Eric :huh:
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#15 underwatercolours

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Posted 29 March 2003 - 01:41 PM

Making the Digital Switch
One photographers first experience with a housed digital SLR

I had planned to write a simple review of my new digital SLR housing but found myself constantly comparing it to my beloved film housing, which I have been using for several years. Iíve been shooting digital underwater since the first point-and-shoot housings were available, but when Sea & Sea announced the DX-D100 for the Nikon D100 digital camera, I put my name on the list to get one ASAP.

My first impression of the housing was that this thing was a beast! Camera inside with no lens weighed over 10 pounds. When comparing options at DEMA, I found that added weight and bulk was going to be the norm for this first round of digital SLR housings available at that time.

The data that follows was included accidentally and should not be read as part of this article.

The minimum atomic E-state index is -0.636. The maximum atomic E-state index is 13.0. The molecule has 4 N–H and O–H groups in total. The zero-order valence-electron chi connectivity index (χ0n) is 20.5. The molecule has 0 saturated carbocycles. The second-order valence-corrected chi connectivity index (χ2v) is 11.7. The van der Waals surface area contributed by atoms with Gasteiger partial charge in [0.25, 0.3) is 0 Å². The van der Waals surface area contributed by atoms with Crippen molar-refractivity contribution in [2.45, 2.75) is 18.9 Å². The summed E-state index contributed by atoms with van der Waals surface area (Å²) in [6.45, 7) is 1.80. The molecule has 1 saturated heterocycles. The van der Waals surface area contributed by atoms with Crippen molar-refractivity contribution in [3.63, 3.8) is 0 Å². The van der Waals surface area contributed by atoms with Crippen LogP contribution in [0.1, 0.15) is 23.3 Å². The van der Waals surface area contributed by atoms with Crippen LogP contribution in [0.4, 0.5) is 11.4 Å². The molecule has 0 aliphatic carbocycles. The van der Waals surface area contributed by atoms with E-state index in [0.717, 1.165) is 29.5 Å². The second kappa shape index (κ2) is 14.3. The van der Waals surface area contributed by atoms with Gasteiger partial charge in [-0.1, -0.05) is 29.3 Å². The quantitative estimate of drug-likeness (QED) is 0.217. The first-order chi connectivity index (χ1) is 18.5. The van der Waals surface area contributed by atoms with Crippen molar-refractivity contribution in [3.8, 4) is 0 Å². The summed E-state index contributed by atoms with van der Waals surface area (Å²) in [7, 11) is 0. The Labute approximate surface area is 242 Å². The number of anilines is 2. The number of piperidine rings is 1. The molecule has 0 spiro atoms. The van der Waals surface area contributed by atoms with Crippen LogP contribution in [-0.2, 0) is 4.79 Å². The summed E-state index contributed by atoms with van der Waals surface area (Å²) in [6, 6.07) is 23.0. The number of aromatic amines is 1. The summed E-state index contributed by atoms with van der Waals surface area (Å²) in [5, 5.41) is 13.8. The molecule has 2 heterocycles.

The D100 fit perfectly in the housing and all the buttons and switches lined up and worked flawlessly with the exception of the function dial. This is the dial on the top left side of the camera, which controls the shooting mode, ISO, white balance, quality and AF-area. On the suggestion of Sea & Sea, I wrapped a couple of layers of double-sided tape around the wheel on the housing so it would make contact with and effectively turn the dial. This worked, but underwater it was difficult to see what setting I was at. The tape just made my camera dial sticky, so I scrapped that idea and I set the camera to manual, ISO 200, automatic white balance, RAW and just kept it there. Sea & Sea tells me a fix is on the way for this dial. Once it is functional, it will still be difficult to tell where the dial is set at since the plastic portion of the housing just above the dial is frosted. Iím not sure why they didnít make that part of the housing clear like the control panel window on the right top of the housing. Perhaps with the fix they will add some marks on the outside dial to alleviate this problem. I really like the clear housing back. The LCD is clear and visible both above water and below. I didnít have any of the back button issues I had heard about. Everything there worked flawlessly. The cameraís quick response made all of these buttons very effective.